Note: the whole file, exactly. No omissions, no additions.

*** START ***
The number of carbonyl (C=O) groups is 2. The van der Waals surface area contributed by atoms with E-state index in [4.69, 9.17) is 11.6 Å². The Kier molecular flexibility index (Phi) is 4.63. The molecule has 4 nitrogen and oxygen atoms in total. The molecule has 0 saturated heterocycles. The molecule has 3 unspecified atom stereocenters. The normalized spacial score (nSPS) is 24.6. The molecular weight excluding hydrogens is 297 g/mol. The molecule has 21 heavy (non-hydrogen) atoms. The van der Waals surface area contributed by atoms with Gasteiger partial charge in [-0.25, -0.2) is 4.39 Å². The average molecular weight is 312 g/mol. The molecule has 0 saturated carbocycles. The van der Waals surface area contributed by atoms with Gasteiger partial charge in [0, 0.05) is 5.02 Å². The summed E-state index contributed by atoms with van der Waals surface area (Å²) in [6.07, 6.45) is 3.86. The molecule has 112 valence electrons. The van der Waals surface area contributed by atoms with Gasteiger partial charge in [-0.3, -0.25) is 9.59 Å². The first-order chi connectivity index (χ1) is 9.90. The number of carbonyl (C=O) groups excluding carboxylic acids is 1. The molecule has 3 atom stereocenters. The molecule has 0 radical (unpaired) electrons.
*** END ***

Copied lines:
The number of carbonyl (C=O) groups is 2. The van der Waals surface area contributed by atoms with E-state index in [4.69, 9.17) is 11.6 Å². The Kier molecular flexibility index (Phi) is 4.63. The molecule has 4 nitrogen and oxygen atoms in total. The molecule has 0 saturated heterocycles. The molecule has 3 unspecified atom stereocenters. The normalized spacial score (nSPS) is 24.6. The molecular weight excluding hydrogens is 297 g/mol. The molecule has 21 heavy (non-hydrogen) atoms. The van der Waals surface area contributed by atoms with Gasteiger partial charge in [-0.25, -0.2) is 4.39 Å². The average molecular weight is 312 g/mol. The molecule has 0 saturated carbocycles. The van der Waals surface area contributed by atoms with Gasteiger partial charge in [0, 0.05) is 5.02 Å². The summed E-state index contributed by atoms with van der Waals surface area (Å²) in [6.07, 6.45) is 3.86. The molecule has 112 valence electrons. The van der Waals surface area contributed by atoms with Gasteiger partial charge in [-0.3, -0.25) is 9.59 Å². The first-order chi connectivity index (χ1) is 9.90. The number of carbonyl (C=O) groups excluding carboxylic acids is 1. The molecule has 3 atom stereocenters. The molecule has 0 radical (unpaired) electrons.